• Posted by Usha Viswanathan on Wednesday, July 16, 2014
    As the International Center for the Research on Women (ICRW) presented its studies that show ingrained attitudes trivialize and normalize many forms of sexual harassment in public spaces, U.S. Secretary of State John Kerry urged nations to “write a new norm” to end the use of sexual violence as a tactic of war. 
     
    Remarks by ICRW and the nation’s senior cabinet official were made during a widely-attended London conference in early June that also brought Angelina Jolie, actress and special envoy of the U.N.
  • Posted by Lyric Thompson on Tuesday, July 15, 2014
    This week, the the United Nations Open Working Group on Sustainable Development is meeting at UN Headquarters in New York to debate a draft framework to replace the Millennium Development Goals (MDGs), eight goals designed to reduce poverty by tackling critical issues faced by vulnerable populations, including  promoting gender equality, improving maternal health, increasing access to education, and ramping up efforts to improve food security.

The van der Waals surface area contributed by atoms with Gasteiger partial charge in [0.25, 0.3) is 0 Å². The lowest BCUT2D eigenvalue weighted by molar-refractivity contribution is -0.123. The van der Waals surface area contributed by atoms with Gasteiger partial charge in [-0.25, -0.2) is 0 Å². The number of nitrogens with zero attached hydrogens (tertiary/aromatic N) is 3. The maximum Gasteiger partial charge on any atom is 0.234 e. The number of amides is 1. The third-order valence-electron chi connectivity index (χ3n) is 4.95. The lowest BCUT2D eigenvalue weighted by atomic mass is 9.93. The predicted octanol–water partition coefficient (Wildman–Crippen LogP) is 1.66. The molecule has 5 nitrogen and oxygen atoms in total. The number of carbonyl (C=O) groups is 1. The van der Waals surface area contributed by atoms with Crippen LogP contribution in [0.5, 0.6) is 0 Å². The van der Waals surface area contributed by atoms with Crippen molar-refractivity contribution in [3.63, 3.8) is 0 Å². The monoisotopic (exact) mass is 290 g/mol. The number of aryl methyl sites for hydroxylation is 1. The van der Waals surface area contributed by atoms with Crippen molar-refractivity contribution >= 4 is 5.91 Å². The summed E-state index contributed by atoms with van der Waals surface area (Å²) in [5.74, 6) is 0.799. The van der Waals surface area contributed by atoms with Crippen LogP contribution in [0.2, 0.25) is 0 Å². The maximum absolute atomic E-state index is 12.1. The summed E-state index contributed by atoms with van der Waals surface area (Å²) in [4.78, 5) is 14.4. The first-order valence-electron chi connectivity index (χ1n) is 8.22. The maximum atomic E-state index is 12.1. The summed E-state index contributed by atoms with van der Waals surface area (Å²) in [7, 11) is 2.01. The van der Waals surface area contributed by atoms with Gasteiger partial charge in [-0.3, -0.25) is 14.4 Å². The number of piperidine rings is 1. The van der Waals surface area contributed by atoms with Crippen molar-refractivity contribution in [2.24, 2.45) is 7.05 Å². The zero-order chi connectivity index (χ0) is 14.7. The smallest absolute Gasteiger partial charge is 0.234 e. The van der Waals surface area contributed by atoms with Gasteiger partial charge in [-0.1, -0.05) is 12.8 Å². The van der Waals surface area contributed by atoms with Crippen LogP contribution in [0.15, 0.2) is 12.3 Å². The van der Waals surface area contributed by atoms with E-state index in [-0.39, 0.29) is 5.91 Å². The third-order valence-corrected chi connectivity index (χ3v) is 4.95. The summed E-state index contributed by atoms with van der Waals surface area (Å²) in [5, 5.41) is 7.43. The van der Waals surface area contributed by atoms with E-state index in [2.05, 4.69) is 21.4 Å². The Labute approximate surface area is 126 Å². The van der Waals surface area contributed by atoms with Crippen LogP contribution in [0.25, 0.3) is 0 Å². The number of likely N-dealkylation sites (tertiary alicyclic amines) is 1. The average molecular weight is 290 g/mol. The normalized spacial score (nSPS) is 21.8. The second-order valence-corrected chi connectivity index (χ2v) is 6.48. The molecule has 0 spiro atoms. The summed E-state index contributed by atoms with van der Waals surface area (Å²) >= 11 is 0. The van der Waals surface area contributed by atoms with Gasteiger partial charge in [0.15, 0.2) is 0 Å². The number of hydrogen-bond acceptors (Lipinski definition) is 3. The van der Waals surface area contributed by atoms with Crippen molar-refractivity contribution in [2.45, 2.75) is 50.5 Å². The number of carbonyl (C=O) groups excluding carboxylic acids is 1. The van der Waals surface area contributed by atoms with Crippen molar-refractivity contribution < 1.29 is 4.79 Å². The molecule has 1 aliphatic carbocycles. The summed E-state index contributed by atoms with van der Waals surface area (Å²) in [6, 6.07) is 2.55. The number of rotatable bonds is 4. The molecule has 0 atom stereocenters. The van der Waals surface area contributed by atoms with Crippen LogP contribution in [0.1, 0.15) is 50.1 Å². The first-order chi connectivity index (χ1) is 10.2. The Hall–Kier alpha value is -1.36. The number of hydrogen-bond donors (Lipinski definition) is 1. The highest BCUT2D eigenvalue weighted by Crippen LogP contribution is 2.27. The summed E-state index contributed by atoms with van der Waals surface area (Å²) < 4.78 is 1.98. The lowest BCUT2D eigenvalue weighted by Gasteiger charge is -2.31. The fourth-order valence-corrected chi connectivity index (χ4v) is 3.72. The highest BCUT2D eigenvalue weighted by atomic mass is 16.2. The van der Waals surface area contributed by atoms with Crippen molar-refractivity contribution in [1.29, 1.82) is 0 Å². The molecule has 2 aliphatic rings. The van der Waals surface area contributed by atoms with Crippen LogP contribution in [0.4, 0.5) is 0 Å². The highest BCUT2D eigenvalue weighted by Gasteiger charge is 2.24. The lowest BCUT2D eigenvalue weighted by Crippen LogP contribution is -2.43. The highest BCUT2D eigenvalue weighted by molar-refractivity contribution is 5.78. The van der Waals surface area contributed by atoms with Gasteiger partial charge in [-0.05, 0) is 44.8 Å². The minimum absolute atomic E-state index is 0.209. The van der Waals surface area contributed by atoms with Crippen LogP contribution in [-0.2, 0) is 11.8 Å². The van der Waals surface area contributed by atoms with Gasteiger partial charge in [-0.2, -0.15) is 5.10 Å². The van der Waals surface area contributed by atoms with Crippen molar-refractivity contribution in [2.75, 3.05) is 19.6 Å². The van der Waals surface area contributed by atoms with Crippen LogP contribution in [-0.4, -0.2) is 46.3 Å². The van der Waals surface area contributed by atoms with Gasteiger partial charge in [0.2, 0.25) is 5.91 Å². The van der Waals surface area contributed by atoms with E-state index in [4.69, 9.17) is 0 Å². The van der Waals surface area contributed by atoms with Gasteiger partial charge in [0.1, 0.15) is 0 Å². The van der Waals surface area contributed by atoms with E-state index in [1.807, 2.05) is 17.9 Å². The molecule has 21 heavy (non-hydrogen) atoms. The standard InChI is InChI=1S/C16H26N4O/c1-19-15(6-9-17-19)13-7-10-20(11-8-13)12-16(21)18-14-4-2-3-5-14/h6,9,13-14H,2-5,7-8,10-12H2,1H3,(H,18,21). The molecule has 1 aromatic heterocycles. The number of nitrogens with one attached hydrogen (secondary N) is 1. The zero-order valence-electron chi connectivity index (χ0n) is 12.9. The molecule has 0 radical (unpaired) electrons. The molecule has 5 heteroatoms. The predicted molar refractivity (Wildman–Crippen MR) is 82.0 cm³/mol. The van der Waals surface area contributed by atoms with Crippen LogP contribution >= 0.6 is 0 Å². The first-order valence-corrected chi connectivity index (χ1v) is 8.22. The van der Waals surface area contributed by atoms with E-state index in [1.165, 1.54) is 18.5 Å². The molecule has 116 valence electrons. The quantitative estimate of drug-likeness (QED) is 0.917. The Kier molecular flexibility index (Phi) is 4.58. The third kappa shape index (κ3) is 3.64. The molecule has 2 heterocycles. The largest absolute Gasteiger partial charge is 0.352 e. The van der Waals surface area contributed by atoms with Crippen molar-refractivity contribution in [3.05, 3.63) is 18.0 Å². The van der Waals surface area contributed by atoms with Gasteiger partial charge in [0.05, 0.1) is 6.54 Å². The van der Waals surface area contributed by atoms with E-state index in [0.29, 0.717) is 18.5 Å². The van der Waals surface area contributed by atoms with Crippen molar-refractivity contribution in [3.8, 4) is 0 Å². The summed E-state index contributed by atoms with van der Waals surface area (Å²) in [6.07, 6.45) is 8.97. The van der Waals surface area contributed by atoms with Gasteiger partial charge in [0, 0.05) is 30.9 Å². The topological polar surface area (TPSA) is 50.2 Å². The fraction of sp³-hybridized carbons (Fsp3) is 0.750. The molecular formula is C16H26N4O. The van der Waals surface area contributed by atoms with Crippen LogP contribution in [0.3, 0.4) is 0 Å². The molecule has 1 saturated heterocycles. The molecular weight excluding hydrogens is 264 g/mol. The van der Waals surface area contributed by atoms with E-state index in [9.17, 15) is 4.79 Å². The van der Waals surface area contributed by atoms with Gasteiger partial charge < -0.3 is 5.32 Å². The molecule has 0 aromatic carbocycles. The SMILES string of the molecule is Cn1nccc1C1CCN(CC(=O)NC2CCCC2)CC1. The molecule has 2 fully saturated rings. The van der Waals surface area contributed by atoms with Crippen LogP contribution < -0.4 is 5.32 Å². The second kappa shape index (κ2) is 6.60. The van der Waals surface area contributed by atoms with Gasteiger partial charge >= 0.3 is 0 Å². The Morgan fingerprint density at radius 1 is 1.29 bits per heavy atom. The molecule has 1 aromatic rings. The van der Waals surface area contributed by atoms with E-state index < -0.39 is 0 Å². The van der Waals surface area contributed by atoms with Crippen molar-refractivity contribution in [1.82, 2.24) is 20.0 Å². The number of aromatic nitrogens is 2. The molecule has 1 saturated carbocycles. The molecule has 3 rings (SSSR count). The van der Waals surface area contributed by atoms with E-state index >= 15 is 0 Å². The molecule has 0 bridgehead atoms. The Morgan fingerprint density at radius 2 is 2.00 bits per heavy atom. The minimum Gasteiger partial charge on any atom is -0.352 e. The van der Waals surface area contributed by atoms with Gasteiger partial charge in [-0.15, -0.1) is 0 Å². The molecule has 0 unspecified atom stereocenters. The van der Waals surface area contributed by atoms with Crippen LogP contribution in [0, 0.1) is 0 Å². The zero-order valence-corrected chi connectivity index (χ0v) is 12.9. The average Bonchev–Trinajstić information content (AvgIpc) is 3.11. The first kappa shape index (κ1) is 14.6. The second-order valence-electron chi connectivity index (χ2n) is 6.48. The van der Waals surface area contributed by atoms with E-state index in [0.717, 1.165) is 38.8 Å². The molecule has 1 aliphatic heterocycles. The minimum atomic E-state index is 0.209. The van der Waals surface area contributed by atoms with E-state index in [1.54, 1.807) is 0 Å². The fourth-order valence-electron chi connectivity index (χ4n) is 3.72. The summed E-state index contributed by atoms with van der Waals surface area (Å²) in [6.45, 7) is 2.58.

• Posted by Megan Kallstrom on Friday, July 11, 2014

    Yesterday, I got to ring in World Population Day early at the Wilson Center’s program on Youth Engagement and the Sustainable Development Agenda. Coming from ICRW, I went to the panel with an eye for how the speakers would include girls in their discussion. The panelists did not disappoint. Perhaps the UN Population Fund (UNFPA)’s Executive Director Dr. Babatunde Osotimehin said it best when he argued that empowering girls through education, political representation, sexual and reproductive health and rights, and other avenues “would transform the world.”